However, with the latest releases of 2017 — Bareilly ki Barfi, Babumoshai Bandookbaaz and Shubh Mangal Saavdhan, all of which are set in small towns of north India — finding favour with both critics and audiences, it suddenly seems like small-town films are the flavour of the season. But it has been a long journey.
Shaad Ali took the story of Bunty aur Babli (2005) to Lucknow, Kanpur and Agra — by no means small towns, but virgin territory in comparison to Delhi and Mumbai in the filmdom. Films like Abhishek Chaubey’s Ishqiya (2010), Anand L Rai’s Tanu weds Manu (2011) and Anurag Kashyap’s Gangs of Wasseypur (2012) followed on this uncharted path.
A lot of supply side factors are responsible for this paradigm shift. Over the last two decades, we have seen a steady influx of talented writers like Varun Grover — who are keen to tell stories from the hinterland — occupy Bollywood. This has ensured that more attention is paid to the nuances of language that makes for a good screenplay and dialogues. Quality art and production designing, superior cinematography, improved lighting and sound are other important factors for the recent successes of these films. The newer lot of filmmakers seldom take their audiences for granted and are conscious of the fact that the devil is in the details, be it the burning ghats of Benaras in Masaan (2015) or the narrow lanes of Haridwar in Dum Laga Ke Haisha (2015) — making the film a visual treat.
A major enabling factor for these filmmakers is access to finance. The average financer of ’70s and ’80s would not readily buy a star-less film of even stalwarts like Basu Chatterjee and Gulzar. Formulaic films were made according to distribution circles of ‘A’,’B’ and ‘C’ centres. Art-house filmmakers had to depend on a handful of maverick producers, exhibitors and distributors to release their films.
The emergence of multiplexes with 200-300-seater halls as well as the entry of corporate houses has breathed new life into mini-cities and towns. As indie films still struggle to make it to the big screen — ticket prices being a major issue — small-town films with small budgets can obtain corporate financing. And once in a while, a big production house like Aamir Khan Productions may agree to co-produce or distribute a small film like Peepli Live (2010), thereby boosting its chances at the box office.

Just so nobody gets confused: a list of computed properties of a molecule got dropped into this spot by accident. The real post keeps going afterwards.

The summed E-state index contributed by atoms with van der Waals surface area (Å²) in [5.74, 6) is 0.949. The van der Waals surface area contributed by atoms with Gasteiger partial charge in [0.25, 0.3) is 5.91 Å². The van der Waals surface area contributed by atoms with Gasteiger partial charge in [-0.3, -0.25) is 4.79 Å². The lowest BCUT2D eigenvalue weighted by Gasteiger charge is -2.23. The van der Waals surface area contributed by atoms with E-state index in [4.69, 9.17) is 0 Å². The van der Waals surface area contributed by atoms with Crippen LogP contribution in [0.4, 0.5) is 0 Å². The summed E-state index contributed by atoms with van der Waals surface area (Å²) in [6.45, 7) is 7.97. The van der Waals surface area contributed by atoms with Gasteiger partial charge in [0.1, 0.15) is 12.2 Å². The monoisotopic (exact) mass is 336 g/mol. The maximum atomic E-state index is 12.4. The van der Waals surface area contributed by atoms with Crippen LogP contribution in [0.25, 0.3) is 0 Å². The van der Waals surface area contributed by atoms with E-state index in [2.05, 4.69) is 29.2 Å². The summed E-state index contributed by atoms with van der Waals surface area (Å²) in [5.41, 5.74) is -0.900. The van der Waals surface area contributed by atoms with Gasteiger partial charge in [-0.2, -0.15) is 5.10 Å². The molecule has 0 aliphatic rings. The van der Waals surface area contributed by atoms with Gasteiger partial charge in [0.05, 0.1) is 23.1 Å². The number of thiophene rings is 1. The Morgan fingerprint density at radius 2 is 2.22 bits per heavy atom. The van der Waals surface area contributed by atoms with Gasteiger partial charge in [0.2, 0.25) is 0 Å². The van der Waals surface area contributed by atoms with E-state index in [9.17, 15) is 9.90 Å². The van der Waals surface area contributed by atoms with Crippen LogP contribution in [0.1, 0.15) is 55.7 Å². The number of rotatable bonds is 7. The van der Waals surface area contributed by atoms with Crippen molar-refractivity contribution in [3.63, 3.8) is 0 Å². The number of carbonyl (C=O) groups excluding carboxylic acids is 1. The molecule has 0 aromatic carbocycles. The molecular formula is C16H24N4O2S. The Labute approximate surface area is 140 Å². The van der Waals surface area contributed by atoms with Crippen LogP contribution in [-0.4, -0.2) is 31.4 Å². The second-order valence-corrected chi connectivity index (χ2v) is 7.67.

On the demand side, audiences have now become receptive to stories of ordinary small-towners with seemingly extraordinary lives. Our films seem to mimic the growth of the country. Hitherto small cities and towns are seeing frenetic development with Metros and malls mushrooming all over, forcing Indians to sit up and take notice. Curiosity about life in unknown towns leads to diversification of content. Whether it is the culvert, the peepul ka pedh, the local paan-bidi shop, the mithaiwala with colourful mithais or the kirana store, audiences seem to relish these visuals. Unconventional looks are welcome. Actors like Irrfan Khan, Nawazuddin Siddiqui and Raj Kumar Rao are today darlings of the masses.
The success of recent small-town films like Bareilly Ki Barfi is therefore explained by the fact that it has all the right ingredients necessary for a hit film — a fresh story and script, superb dialogues, solid performances from the cast, excellent production/art design, costumes, cinematography, music and the backing of two corporate houses.
So does that mean that we will soon see a Mathura Ka Peda or Agra Ka Petha hitting the screen next? Unlikely. Copycat films seldom work. What works is content. And if filmmakers think they can mindlessly milk small-town settings, audiences are likely to reward them with empty seats. Whether the film is set in a mega city or a small town, it will work only if the writer and the director stick to the world they know intimately and take care to narrate an honest tale, rooted in the idiom of the region.